By contrast, only one of the volunteers receiving the second highest dose (20mg/70 kg, p.o.) reported having negative issues, and all benefited from positive experiences, although with less intensity than at the highest dose. Critically, even the lowest amount used in the study resulted in notable and long-lasting positive changes in the attitudes, behavior, overall satisfaction and spiritual beliefs of the subjects during the period of study. These changes were also noticed by family members and friends.

"We seem to have found levels of the substance and particular conditions for its use that give a high probability of a profound and beneficial experience, a low enough probability of psychological struggle, and very little risk of any actual harm," says lead author of the study, Roland Griffiths, Ph.D.

Those who received a small taster before a higher dose were observed as being even more likely to reap the benefits than those who were only given the higher dose.

A month after the conclusion of the study, 61 percent rated the experience as being the single most important spiritual experience of their lives and 14 months later, 94 percent of the volunteers rated it in their top five.

Early days, more to come

The research team says that this dose-effect study reinforces previous work which shows that, under well-designed, strictly controlled conditions, Psilocybin "has a high probability of leading to mystical or spiritual experiences descriptively identical to spontaneous ones mystics have reported across cultures and throughout the ages, while not leading to drug abuse or organ toxicity."

It is hoped that the results will help pave the way for research into the therapeutic use of Psilocybin, and Griffiths is now calling for cancer suffering volunteers to get involved with the next phase of his Psilocybin research - to find out if the substance can help reduce fear and anxiety in cancer patients.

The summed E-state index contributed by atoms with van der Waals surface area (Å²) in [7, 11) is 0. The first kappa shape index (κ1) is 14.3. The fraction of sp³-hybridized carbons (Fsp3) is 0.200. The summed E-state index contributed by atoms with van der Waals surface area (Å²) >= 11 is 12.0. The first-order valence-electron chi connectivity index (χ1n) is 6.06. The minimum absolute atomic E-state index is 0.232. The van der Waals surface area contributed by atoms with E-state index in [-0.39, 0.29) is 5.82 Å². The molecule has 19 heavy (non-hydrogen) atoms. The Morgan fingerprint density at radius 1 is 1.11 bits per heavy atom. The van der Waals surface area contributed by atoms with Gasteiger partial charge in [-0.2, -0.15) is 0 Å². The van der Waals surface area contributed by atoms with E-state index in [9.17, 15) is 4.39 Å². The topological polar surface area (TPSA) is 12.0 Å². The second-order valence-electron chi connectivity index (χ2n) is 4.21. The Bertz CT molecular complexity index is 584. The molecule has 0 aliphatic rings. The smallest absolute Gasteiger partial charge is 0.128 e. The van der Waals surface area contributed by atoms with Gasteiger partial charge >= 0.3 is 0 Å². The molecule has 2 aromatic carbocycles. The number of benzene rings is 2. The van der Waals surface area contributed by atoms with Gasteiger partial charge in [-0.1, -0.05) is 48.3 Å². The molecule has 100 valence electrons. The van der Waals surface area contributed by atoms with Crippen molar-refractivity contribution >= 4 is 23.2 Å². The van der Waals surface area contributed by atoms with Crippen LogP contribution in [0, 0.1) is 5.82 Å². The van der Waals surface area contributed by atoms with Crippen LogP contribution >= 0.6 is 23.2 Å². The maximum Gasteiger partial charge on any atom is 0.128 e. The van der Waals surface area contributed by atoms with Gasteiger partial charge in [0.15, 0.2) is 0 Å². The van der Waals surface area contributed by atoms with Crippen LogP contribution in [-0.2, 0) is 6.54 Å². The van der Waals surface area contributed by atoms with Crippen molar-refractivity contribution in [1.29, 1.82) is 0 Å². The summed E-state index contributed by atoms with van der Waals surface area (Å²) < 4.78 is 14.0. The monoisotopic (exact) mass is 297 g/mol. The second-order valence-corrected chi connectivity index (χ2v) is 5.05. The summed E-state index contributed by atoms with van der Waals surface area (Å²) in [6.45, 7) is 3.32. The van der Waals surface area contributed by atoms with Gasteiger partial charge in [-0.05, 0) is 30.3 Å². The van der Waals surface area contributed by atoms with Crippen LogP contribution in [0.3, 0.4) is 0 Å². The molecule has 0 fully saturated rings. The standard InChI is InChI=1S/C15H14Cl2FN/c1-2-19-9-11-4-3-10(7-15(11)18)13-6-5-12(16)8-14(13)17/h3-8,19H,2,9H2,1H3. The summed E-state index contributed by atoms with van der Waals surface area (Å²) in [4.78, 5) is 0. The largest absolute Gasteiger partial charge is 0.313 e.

Elsewhere, Johns Hopkins studies are looking into whether it can be used to help smokers to quit. There's also research into the specific exploration of Psilocybin's spiritual effect and to that end, practices like meditation, awareness training and spiritual dialogue are being used alongside doses of the pure chemical. All told, the combination of all the Psilocybin work at Hopkins has seen over 100 volunteers being walked through over 210 sessions.

It remains to be seen whether this new batch of research into the use of hallucinogens suffers from the kind of bad press and knee-jerk hysteria which brought an end to promising research into the therapeutic use of psychedelics over 40 years ago, but early indications are good. Former White House Drug Czar Jerome Jaffe, M.D. has said that "the Hopkins Psilocybin studies clearly demonstrate that this route to the mystical is not to be walked alone, but they have also demonstrated significant and lasting benefits."

The study entitled Psilocybin occasioned mystical-type experiences: immediate and persisting dose-related effects by Roland R. Griffiths, Matthew W. Johnson, William A. Richards, Brian D. Richards, Una McCann and Robert Jesse has now been published in Psychopharmacology magazine.